A pleasant surprise at the diesel depot was the presence of EL 4110, one of the NRZ electric locos. It had been in for repairs and wheel turning and was due to go back to Gweru the next day. DE10A’s on shed were: 1029, 1027, 1049, 1061, 1051, 1030, 1038, 1034 with 1045, 1050, 1048 and 1026 arriving later. Three Spoornet 34’s (649, 694, 695) were also there, these locos preparing to go out on the new BBR line. These locos have the letters BBR stencilled below the cab window above the loco number. The weather was clearing by this time, and we were able to get some nice shots from the control tower of the 34’s departing.

Return to the steam shed later revealed two more Spoornet diesels 36-270 and 36-271 on shed, having returned from shunt duties. I gather these are being leased from Spoornet. DE6 1609 in the new color scheme was also there. It is interesting to note that the new loco livery has been varied with the bonnet being painted yellow instead of grey like the cab. Looks quite smart. DE6 1603 in yellow livery was busy shunting the carriage and wagon sidings. We scaled the heights of the coal stage for a bird’s eye view of the area. 15A 406 was very busy over at Westgate. 16A 603 was noted dumped near the coal stage, as was 14 501, still retaining its original square tank and bunker. This loco was used as a stationary boiler for some time.

We headed over to Westgate for some shots in the afternoon sun. 406 came steaming up from New Grain yard with a transfer load, then proceeded to sort these into the Westgate sidings. Nice backlit shots were had as the sun dipped lower. We retired to a friend’s place for a lekker braai. This guy was a fireman on the Garratts when they worked through to Mafikeng and regaled us with footplate stories from days of yore. One of the more interesting tales involved a certain act that was likened to a 15th Class slipping up the grade… Following this we had a, how should I say, "interesting" experience at one of Bulawayo’s night spots before we once again collapsed into bed.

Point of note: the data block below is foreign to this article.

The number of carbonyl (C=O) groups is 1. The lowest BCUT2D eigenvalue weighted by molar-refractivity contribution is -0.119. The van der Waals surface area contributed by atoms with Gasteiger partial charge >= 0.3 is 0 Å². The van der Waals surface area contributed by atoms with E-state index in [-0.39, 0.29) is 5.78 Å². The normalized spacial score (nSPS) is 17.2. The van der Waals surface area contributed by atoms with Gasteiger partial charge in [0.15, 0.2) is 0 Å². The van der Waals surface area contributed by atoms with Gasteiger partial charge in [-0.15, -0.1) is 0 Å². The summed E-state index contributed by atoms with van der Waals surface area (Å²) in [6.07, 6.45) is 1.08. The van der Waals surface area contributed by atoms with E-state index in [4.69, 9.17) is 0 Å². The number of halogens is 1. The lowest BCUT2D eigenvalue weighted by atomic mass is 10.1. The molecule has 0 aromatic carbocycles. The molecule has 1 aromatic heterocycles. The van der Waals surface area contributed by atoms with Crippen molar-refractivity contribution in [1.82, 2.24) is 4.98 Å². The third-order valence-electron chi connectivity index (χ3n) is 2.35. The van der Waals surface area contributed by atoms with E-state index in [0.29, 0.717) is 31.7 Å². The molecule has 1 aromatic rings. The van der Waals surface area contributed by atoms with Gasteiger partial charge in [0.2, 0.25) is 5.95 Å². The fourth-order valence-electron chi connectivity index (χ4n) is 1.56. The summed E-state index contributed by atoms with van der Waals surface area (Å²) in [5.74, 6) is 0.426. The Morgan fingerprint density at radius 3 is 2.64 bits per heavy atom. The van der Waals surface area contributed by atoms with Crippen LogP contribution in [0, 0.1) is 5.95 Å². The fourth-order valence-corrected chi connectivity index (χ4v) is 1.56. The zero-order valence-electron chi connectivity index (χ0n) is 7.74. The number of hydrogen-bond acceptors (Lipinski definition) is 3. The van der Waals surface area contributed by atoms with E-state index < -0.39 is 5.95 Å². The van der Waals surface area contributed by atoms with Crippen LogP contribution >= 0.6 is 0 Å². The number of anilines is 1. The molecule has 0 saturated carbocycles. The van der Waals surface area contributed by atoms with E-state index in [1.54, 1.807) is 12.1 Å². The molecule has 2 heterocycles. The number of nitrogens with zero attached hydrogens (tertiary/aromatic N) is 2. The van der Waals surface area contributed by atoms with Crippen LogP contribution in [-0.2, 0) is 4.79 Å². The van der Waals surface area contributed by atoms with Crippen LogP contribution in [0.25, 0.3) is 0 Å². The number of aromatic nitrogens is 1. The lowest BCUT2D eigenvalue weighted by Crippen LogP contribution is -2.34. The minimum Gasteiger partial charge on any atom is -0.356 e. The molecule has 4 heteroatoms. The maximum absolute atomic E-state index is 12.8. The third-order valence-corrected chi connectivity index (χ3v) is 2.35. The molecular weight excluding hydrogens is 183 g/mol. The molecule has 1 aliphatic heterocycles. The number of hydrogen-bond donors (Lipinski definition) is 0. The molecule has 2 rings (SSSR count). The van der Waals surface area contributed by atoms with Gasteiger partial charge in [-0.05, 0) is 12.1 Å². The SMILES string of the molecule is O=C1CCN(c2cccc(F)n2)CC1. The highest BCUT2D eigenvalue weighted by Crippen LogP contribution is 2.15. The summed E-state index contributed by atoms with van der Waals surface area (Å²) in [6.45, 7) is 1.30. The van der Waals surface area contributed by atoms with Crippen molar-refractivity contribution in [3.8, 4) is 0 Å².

5:00 Sunday and off to the shed again. The sunrise was shaping up to be perfect, except when we got to the loco, a fog bank swiftly moved across the sky. There was time for a couple of shots of the Garratts with the moon visible before all was blanked out. Thankfully the gloom cleared periodically which gave us some great morning shots in and around the shed. Another trip to the station saw the Rovos Rail Victoria Falls train present (DE10A 1060), the passengers enjoying breakfast, the Victoria Falls overnight and the Harare overnight trains were also in. Class 36-271 and DE6 1609 and 15A 395 were all on shunt duties, which made for interesting shots getting the three together.

Around 10:00am we departed Bulawayo for the long trek home. Suddenly around 70km from Beitbridge the brakes were applied hard and a U-turn made before we sped off again in the direction of Bulawayo. A few seconds later we came to a screaming halt again… Why? We had spotted a train approaching us along the BBR line, and of course a few photographs were in order! A triple set of 34’s (668, 697, 696) headed a petrol train which consisted of 1 DZ (growing healthy grass in it!), 32 x XPJ Petrol Tankers followed by two empty DZ’s. I gather the DZ’s are for safety reasons in case of a collision. We snapped a few shots of the train at a couple of different locations, the last of which was on a nice curved section at the 201km post, the 34’s growling their way up the grade.

This brief interlude of action then gave way to the long trek home again, pausing for a late lunch at Messina followed by a photo stop at Pietersburg to get a record shot of the new-look 8th class. We later heard that the Rovos Rail train was almost completely derailed whilst being turned on the balloon loop at Bulawayo… The floods and rainfall have since cut off Beitbridge from South Africa so we were lucky to have gone when we did. It seems that a Rovos train has been stranded at Beitbridge for a few days now as well.